This essay deals with civic capitalism, which has something to do with the way people combine acquisitiveness and being civic minded, Boston, a city where I discovered lots of people like that, and the theory class, which is composed of people who think and write for a living and whose disdain for capitalism extends to virtually everything except the stocks in their retirement funds. The essay develops along two main argumentative lines: the theme of social integration, of social ad “civic” capital, and the subjects of it all: businesses, to discover the way to be a good community; the theme of “common sense”, of “regular folks” and their everyday life and experience as much more “normal” and integrated, and much less frantic and fragmented, than one could expect. So, these subjects and these everyday practices explain how very diverse people get along together, and indeed insist diverse people are not really as diverse as we are driven to expect of them, independently of their respective wealth or income. They are “more alike than equal”, which points both to the relatively minor role equality in a sheer economic sense plays in integrating a complex society, and to the “behavioural” approach, an approach grounded on everyday social practices rather than on “cultural differences” in an abstract sense.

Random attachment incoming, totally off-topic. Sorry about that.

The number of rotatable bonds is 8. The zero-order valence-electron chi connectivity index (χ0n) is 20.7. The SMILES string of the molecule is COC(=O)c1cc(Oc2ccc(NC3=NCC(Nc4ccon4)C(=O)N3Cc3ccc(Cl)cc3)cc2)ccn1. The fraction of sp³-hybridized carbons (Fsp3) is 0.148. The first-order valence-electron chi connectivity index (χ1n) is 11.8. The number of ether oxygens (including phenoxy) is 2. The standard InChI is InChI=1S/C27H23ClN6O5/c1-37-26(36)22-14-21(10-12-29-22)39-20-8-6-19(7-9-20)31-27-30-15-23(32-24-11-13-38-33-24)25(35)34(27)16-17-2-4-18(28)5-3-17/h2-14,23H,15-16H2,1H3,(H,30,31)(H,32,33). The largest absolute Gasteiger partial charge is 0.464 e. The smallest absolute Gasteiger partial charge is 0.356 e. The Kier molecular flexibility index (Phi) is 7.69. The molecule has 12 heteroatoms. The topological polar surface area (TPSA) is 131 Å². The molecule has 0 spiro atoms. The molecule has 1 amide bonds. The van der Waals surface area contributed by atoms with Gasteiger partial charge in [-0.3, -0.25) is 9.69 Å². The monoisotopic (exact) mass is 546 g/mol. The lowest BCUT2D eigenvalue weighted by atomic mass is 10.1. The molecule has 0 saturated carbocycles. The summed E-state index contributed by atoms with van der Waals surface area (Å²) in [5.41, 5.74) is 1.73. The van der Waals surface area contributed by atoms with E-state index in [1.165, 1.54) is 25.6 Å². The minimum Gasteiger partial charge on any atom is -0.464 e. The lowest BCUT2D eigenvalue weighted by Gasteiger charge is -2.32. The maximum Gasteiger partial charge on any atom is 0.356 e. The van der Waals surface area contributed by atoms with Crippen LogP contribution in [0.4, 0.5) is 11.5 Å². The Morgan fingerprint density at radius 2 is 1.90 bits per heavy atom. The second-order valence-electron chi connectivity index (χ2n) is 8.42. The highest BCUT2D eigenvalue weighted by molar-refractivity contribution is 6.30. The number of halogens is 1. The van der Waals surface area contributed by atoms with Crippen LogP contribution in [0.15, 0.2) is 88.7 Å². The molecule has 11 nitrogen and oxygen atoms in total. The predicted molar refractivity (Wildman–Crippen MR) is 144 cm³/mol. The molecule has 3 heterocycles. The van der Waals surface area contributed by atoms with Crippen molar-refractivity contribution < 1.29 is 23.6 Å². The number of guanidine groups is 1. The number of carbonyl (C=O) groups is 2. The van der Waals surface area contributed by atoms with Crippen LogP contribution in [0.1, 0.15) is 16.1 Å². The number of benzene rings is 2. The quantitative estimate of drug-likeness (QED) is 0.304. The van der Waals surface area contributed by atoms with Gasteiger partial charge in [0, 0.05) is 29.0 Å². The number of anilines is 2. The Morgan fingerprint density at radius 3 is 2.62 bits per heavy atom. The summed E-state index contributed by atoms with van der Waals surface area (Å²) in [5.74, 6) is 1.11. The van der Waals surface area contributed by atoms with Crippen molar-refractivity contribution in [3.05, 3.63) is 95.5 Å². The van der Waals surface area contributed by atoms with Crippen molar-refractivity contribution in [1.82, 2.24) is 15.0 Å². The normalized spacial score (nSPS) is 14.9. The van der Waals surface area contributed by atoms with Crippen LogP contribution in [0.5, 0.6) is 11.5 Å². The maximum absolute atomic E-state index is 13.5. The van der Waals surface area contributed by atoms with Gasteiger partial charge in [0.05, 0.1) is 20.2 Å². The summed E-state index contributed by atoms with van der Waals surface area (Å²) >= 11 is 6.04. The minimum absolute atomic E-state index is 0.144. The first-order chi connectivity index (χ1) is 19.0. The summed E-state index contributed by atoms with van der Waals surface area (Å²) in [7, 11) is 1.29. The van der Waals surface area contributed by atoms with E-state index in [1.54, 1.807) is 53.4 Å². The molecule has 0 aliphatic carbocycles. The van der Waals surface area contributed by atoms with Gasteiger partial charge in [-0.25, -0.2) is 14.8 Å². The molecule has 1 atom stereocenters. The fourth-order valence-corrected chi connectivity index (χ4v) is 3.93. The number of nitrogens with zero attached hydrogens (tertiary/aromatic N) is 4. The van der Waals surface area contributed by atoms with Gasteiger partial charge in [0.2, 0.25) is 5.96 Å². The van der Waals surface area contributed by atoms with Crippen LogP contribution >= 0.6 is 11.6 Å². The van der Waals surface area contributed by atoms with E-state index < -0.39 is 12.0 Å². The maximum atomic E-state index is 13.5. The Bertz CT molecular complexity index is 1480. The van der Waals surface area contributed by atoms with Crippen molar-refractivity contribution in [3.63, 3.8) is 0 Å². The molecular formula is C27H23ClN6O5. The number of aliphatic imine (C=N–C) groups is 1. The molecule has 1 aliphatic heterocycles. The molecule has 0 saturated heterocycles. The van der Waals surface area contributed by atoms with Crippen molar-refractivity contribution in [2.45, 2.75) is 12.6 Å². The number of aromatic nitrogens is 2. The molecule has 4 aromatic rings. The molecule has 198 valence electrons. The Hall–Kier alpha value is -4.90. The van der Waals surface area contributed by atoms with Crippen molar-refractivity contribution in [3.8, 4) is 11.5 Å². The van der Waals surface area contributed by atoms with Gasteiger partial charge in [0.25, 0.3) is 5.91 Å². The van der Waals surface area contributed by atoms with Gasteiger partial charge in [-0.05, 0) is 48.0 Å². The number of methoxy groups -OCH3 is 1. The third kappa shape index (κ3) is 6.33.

Civic Capitalism and the Leisure of the Theory Class
Monti D. J. (2009) "Civic Capitalism and the Leisure of the Theory Class " Italian Journal of Sociology of Education, 1(2), 8-53. DOI: 10.14658/PUPJ-IJSE-2009-2-2
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Italian Journal of Sociology of Education
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